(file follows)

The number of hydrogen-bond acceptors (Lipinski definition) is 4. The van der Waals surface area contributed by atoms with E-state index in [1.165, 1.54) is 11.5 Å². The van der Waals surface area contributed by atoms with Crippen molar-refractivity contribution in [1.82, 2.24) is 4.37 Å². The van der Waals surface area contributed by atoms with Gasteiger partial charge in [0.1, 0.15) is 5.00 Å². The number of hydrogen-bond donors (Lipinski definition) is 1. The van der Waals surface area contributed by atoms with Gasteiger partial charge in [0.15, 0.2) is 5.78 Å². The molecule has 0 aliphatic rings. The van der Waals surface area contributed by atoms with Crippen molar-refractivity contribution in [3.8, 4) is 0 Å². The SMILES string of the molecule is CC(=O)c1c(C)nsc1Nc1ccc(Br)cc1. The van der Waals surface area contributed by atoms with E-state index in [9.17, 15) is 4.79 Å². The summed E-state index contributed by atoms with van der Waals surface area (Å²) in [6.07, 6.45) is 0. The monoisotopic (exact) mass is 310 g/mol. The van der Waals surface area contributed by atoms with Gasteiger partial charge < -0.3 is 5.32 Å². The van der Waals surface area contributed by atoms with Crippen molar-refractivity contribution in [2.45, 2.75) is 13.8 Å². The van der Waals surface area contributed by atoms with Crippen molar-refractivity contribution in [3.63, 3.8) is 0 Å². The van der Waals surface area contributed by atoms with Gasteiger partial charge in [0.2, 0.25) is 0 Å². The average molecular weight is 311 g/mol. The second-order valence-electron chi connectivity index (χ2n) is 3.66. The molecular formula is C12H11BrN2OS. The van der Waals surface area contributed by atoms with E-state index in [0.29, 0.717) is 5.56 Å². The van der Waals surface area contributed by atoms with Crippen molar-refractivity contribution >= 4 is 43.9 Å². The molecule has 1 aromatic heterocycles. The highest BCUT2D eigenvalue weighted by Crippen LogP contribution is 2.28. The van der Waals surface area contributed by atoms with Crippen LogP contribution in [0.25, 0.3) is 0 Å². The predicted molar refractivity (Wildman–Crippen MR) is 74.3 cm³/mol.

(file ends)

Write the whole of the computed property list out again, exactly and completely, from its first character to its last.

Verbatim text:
The number of hydrogen-bond acceptors (Lipinski definition) is 4. The van der Waals surface area contributed by atoms with E-state index in [1.165, 1.54) is 11.5 Å². The van der Waals surface area contributed by atoms with Crippen molar-refractivity contribution in [1.82, 2.24) is 4.37 Å². The van der Waals surface area contributed by atoms with Gasteiger partial charge in [0.1, 0.15) is 5.00 Å². The number of hydrogen-bond donors (Lipinski definition) is 1. The van der Waals surface area contributed by atoms with Gasteiger partial charge in [0.15, 0.2) is 5.78 Å². The molecule has 0 aliphatic rings. The van der Waals surface area contributed by atoms with Crippen molar-refractivity contribution in [3.8, 4) is 0 Å². The SMILES string of the molecule is CC(=O)c1c(C)nsc1Nc1ccc(Br)cc1. The van der Waals surface area contributed by atoms with E-state index in [9.17, 15) is 4.79 Å². The summed E-state index contributed by atoms with van der Waals surface area (Å²) in [6.07, 6.45) is 0. The monoisotopic (exact) mass is 310 g/mol. The van der Waals surface area contributed by atoms with Gasteiger partial charge < -0.3 is 5.32 Å². The van der Waals surface area contributed by atoms with Crippen molar-refractivity contribution in [2.45, 2.75) is 13.8 Å². The van der Waals surface area contributed by atoms with Crippen molar-refractivity contribution in [3.63, 3.8) is 0 Å². The van der Waals surface area contributed by atoms with Gasteiger partial charge in [0.2, 0.25) is 0 Å². The average molecular weight is 311 g/mol. The second-order valence-electron chi connectivity index (χ2n) is 3.66. The molecular formula is C12H11BrN2OS. The van der Waals surface area contributed by atoms with E-state index in [0.29, 0.717) is 5.56 Å². The van der Waals surface area contributed by atoms with Crippen molar-refractivity contribution >= 4 is 43.9 Å². The molecule has 1 aromatic heterocycles. The highest BCUT2D eigenvalue weighted by Crippen LogP contribution is 2.28. The van der Waals surface area contributed by atoms with Crippen LogP contribution in [0.25, 0.3) is 0 Å². The predicted molar refractivity (Wildman–Crippen MR) is 74.3 cm³/mol.